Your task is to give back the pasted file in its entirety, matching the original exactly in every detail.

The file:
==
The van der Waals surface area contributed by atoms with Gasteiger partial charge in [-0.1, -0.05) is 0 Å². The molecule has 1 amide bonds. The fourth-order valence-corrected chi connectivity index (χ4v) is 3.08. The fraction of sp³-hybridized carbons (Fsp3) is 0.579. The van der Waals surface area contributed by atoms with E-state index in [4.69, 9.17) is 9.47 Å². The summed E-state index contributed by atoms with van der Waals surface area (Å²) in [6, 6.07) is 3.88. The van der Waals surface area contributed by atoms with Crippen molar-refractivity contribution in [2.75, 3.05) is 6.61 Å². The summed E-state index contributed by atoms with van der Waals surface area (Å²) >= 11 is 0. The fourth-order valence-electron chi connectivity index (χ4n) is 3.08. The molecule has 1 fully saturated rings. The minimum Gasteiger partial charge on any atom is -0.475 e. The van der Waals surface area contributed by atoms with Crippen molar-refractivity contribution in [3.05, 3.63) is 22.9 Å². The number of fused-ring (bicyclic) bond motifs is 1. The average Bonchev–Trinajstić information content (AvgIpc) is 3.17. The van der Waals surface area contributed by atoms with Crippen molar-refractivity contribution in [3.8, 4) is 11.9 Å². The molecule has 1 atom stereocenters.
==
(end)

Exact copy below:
The van der Waals surface area contributed by atoms with Gasteiger partial charge in [-0.1, -0.05) is 0 Å². The molecule has 1 amide bonds. The fourth-order valence-corrected chi connectivity index (χ4v) is 3.08. The fraction of sp³-hybridized carbons (Fsp3) is 0.579. The van der Waals surface area contributed by atoms with E-state index in [4.69, 9.17) is 9.47 Å². The summed E-state index contributed by atoms with van der Waals surface area (Å²) in [6, 6.07) is 3.88. The van der Waals surface area contributed by atoms with Crippen molar-refractivity contribution in [2.75, 3.05) is 6.61 Å². The summed E-state index contributed by atoms with van der Waals surface area (Å²) >= 11 is 0. The fourth-order valence-electron chi connectivity index (χ4n) is 3.08. The molecule has 1 fully saturated rings. The minimum Gasteiger partial charge on any atom is -0.475 e. The van der Waals surface area contributed by atoms with Crippen molar-refractivity contribution in [3.05, 3.63) is 22.9 Å². The number of fused-ring (bicyclic) bond motifs is 1. The average Bonchev–Trinajstić information content (AvgIpc) is 3.17. The van der Waals surface area contributed by atoms with Crippen molar-refractivity contribution in [3.8, 4) is 11.9 Å². The molecule has 1 atom stereocenters.